My name is Tom; this is Simple Church Minute.
In the mid-1800’s, in the days of the company town, some men would work in the factory or mine, get their paycheck, and go to the saloon owned by the company, and proceed to drink and gamble the paycheck back to the company. This left this man’s wife and children without food and other basic necessities and unprotected from these husbands if drink made them violent. This was a social problem, but the owners of the companies did not care to see it. From this injustice came the Anti-Saloon League. It was said that these women marched on these bars with a Bible in one hand, and an axe in the other. If the saloon manager wouldn’t be convinced by teaching, he might by civil disobedience. When I was in public school, that story was not presented as a story about social justice, but of Christians being unreasonable about the right of businesses to serve liquor.
Just about everything having to do with treating women equally from Jesus’ example through the suffrage movement in the
US and was led by or heavily supported by believers, although not necessarily by traditional church organizations. This is a prime example of the followers of Jesus standing against a wrong. It is also an example of how the true church works best—as an organism, not an organization, without regard to gender, race, income, or status. Great Britain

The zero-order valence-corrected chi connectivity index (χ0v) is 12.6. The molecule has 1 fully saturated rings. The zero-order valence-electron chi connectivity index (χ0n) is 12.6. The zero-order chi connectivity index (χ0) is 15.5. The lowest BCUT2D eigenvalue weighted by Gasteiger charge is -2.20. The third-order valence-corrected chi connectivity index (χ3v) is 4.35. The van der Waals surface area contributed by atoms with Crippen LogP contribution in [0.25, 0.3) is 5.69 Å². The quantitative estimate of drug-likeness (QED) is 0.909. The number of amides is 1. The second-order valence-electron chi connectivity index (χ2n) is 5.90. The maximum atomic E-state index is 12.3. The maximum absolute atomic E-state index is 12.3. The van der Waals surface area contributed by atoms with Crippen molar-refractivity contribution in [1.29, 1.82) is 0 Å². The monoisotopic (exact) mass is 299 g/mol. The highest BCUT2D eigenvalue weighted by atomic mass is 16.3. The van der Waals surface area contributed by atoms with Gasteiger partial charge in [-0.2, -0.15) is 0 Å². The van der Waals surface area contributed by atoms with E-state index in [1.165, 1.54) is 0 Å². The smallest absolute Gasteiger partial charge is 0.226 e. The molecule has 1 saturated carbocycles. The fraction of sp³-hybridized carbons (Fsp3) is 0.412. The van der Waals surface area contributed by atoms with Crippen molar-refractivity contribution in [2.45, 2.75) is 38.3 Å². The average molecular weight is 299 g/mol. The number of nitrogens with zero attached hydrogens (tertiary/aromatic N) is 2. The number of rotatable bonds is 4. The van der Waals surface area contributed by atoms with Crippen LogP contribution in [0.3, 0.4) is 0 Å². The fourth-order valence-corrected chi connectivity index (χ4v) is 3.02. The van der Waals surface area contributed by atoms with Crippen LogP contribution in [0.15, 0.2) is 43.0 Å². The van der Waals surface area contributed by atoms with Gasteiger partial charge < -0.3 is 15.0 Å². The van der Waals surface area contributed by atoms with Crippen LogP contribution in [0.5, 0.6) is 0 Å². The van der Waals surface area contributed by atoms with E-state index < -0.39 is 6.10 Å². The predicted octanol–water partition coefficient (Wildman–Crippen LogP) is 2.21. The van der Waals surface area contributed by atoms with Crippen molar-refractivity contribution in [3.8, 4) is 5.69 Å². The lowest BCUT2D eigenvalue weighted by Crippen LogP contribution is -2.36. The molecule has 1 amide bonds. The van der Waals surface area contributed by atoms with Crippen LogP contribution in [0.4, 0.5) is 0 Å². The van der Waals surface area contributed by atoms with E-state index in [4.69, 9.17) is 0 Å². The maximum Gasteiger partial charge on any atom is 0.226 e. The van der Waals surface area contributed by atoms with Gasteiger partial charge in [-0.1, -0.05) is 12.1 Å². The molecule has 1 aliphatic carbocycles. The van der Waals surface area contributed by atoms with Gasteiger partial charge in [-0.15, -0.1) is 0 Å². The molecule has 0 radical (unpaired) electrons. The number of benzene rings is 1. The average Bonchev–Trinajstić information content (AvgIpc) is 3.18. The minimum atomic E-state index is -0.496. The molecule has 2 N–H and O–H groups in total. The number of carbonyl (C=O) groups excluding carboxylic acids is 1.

The gospels show Jesus treated men and women as equally, against the social norm. Joel chapter 2 verses 28 and29 prophesied that the Holy Spirit would come upon both men and women. Romans 16 verse 1 refers to Phoebe as a leader (which would be a better translation that most translations’ use of either servant or helper), and in verse 7, Junia is referred to by Paul as an apostle.
The world rewarded men and penalized women for their gender. The world then saw, but rarely now sees, the church as a new creation. Jesus and the apostles taught believers to seek God and his gifting, and spiritual responsibility grows out of that organically.
On the recording, at this time, it says, “house churches.” While that phrasing is OK, to say “organic church” is better. I comment on that in blip 94.
An excellent book on this subject is “What’s Right With Feminism” by Elaine Storkey. To the best of my knowledge, this book is out of print. Storkey has another book on the subject, “Origins of Difference.”